Spending habits are another indicator, with annual ‘ethical’ spending and investment in the UK surpassing the £100 billion mark for the first time in 2021. This is a five-fold increase over 10 years.

‘People, on the whole, don’t want to harm the planet if they can help it’, Carl concludes. ‘The problem is that we are busy and we need help to make sense of complex processes before we can make informed decisions.’

Data transparency

The lack of clear, actionable information about the sustainability of various foods compounds the problem, especially when we consider the importance of presenting clear details to shoppers at the point of sale.

In order to help address this, producers, brands and manufacturers need to become far less opaque about the impact of their production processes.

By sharing data using industry-leading and standard frameworks – and transparently communicating the environmental impact of their products – companies can help their customers make the choices they want to make. This is good for business and for the planet.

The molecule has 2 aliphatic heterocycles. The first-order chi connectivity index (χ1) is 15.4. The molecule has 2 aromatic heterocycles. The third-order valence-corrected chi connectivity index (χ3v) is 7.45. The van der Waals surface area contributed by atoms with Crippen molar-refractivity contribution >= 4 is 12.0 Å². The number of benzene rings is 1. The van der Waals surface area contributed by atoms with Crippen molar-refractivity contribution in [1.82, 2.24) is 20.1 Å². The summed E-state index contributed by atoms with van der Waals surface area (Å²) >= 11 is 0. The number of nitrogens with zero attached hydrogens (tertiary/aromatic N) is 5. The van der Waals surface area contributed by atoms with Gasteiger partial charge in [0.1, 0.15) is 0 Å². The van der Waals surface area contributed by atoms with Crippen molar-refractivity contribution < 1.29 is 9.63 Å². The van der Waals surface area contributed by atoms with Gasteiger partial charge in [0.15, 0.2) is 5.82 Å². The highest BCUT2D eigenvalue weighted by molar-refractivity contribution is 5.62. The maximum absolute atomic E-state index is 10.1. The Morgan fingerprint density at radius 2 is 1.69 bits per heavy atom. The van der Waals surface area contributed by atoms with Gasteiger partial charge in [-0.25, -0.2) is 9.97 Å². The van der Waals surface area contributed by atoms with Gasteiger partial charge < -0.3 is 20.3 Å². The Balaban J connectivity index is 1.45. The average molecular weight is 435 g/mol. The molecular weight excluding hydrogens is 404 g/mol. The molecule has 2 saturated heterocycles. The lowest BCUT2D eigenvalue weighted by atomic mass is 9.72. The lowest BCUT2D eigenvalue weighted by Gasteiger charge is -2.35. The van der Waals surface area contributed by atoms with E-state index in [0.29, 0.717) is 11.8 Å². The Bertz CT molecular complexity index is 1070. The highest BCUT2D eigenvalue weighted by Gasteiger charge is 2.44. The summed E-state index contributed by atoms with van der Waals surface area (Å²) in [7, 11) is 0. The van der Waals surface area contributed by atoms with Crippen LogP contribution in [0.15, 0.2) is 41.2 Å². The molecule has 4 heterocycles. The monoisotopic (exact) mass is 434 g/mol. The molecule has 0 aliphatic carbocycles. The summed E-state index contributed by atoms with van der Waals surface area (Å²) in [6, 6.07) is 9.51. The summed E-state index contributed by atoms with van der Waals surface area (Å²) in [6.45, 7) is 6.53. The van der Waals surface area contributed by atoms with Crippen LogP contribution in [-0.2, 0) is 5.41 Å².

Tech holds the key

For Carl, who has worked at Skype, Microsoft, Twilio and Zoopla, this is where technology has a key role to play. ‘We live our lives intertwined with digital experiences for almost everything – including buying our food’, he says. ‘Having seen first-hand the power technology has to help facilitate change at scale, we were inspired to create the app and the data and systems behind it, plus the tools producers need to increase their transparency.’

Building the infrastructure to allow companies to assess the environmental impact of their products at scale, in a recognisable and validated way, is essential if system-level change is to be realised in our lifetime.

These assessments are complex, based on varied and complicated supply chains and manufacturing processes.